Sunday, September 10, 2023

Mrs ERJ's Kitchen Garden

Mrs ERJ suggested that she wants to have her kitchen garden north of the house instead of having it as part of the larger garden.

This is the plot she selected

After mowing and pulling up landscaping fabric from earlier efforts

After tilling. I planted turnip seeds in the raw soil. Young turnip plants are succulent and easy to till. They will collect any nutrients that would otherwise leach and will capture carbon to enrich the soil.

And, since I was on a roll...

The swath immediately to the west of Mrs ERJ's plot is an overgrown plot of what used to be garlic.

Assorted fruit-tree rootstock and other desirable trees had popped up in it. I saved all of the ones I saw.

I will not till the garlic patch but let the survivors volunteer.

The Kitchen Garden

Mrs ERJ has firm beliefs about what works for her. She likes 100 square-feet. She likes one Sweet Baby Girl cherry tomato. She likes one zucchini plant. She loves Super Sugar Snap Peas. This year was a bust for SSSP in the new spot.

The patch I tilled was about 600 square feet so I will have to find something short that she will let me grow next to her garden. It must be something that is not appealing to rabbits, woodchucks and deer.


  1. Grow clover and put the chicken tractor on it.

  2. ERJ, do you have a sort of overall listing of what would be in the kitchen garden (versus the "garden" garden)?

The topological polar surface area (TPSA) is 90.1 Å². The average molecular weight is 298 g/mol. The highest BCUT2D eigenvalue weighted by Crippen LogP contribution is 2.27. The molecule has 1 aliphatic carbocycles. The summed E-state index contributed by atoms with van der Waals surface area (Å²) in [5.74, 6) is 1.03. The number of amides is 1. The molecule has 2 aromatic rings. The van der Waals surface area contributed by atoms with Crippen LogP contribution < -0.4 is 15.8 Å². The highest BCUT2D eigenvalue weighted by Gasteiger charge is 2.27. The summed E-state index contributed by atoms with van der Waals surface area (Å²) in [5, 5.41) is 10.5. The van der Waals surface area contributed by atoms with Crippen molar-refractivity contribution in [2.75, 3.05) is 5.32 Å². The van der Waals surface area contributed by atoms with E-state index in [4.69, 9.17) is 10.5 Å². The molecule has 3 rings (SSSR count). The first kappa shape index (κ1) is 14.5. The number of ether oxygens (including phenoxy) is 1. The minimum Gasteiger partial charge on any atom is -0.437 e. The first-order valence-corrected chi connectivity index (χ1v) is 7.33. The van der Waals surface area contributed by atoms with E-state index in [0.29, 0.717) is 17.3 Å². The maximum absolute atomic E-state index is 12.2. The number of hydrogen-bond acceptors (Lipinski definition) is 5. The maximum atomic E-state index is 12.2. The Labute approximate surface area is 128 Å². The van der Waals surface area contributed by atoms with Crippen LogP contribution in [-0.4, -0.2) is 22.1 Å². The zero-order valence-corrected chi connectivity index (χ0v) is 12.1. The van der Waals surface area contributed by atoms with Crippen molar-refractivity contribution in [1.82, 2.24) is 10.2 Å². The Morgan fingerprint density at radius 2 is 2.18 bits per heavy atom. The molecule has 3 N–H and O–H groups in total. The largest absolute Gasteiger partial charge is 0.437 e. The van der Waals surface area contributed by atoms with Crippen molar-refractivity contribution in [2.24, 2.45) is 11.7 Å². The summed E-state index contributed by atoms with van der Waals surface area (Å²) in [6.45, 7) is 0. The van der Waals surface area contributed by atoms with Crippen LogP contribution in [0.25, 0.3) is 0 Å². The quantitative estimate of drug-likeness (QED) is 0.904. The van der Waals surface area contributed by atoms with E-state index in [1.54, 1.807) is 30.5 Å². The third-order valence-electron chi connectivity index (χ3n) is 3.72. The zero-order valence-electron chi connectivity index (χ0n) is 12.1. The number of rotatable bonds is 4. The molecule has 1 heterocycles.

1. Kitchen garden = salad makings.
      Cherry tomatoes, cucumbers, sweet-peppers, leaf lettuce, green onions, snap peas, green beans, zucchini, maybe some basil.

      Garden-garden = storable staples, land-extensive
      Sweet corn, potatoes, tomatoes for canning, peppers for freezing, onions, (if I could grow them, carrots, beets) turnips, rutabagas, dried beans, winter squash, kale.

    2. I'm glad I'm not the only one why knows about these things!
      After we moved in, I built a chef's garden outside the kitchen door.
      A chef's garden is much smaller, mine is big at about 30 sq ft, and is planted with fresh herbs for the kitchen (hence why so close). Often times you might see a planter or window box with basil and rosemary... same deal - many herbs taste different when fresh vs dried. You can slip in a cherry tom or some lettuce, but its not (meant to be) big enough to really harvest a crop. Maybe something for a garnish, or enough salad for 1 or 3 plates.

    3. Thanks for the clarification ERJ. I have a section I could use for that, which is now largely inhabited by mint (which, to be fair, I do enjoy a great deal. It is my one accomplishment in gardening here as it requires some care (and a lot of moisture) in our part of the world.

  3. Have you ever tried onions, carrots or beets in a raised bed or in buckets? Tried it with potatoes this year and it worked great!

  4. Artistic Gardens / Le Jardin du Gourmet

    Neat little seed store that sells "mini-packs" of seeds for low prices.
    I purchased from Le Jardin years ago before their merger (?) with Artistic Gardens.

    Might be profitable to spend a little so as to experiment with new varieties


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